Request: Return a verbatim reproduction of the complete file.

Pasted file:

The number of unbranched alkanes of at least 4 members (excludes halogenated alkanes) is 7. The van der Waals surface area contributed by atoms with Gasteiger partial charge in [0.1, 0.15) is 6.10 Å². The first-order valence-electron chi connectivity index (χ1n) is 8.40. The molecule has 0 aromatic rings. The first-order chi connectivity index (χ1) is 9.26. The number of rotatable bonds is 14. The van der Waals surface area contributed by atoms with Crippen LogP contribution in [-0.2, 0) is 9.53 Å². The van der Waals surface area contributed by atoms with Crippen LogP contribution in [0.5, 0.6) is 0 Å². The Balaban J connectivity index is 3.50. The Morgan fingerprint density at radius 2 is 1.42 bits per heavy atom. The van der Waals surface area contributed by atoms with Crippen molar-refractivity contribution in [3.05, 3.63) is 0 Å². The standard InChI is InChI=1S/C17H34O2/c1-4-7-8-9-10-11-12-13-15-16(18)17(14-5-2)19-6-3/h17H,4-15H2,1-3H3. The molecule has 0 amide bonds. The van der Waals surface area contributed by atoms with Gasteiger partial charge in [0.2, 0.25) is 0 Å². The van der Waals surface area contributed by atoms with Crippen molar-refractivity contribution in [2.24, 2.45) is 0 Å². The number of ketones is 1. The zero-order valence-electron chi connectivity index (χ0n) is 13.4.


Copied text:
The number of unbranched alkanes of at least 4 members (excludes halogenated alkanes) is 7. The van der Waals surface area contributed by atoms with Gasteiger partial charge in [0.1, 0.15) is 6.10 Å². The first-order valence-electron chi connectivity index (χ1n) is 8.40. The molecule has 0 aromatic rings. The first-order chi connectivity index (χ1) is 9.26. The number of rotatable bonds is 14. The van der Waals surface area contributed by atoms with Crippen LogP contribution in [-0.2, 0) is 9.53 Å². The van der Waals surface area contributed by atoms with Crippen LogP contribution in [0.5, 0.6) is 0 Å². The Balaban J connectivity index is 3.50. The Morgan fingerprint density at radius 2 is 1.42 bits per heavy atom. The van der Waals surface area contributed by atoms with Crippen molar-refractivity contribution in [3.05, 3.63) is 0 Å². The standard InChI is InChI=1S/C17H34O2/c1-4-7-8-9-10-11-12-13-15-16(18)17(14-5-2)19-6-3/h17H,4-15H2,1-3H3. The molecule has 0 amide bonds. The van der Waals surface area contributed by atoms with Gasteiger partial charge in [0.2, 0.25) is 0 Å². The van der Waals surface area contributed by atoms with Crippen molar-refractivity contribution in [2.24, 2.45) is 0 Å². The number of ketones is 1. The zero-order valence-electron chi connectivity index (χ0n) is 13.4.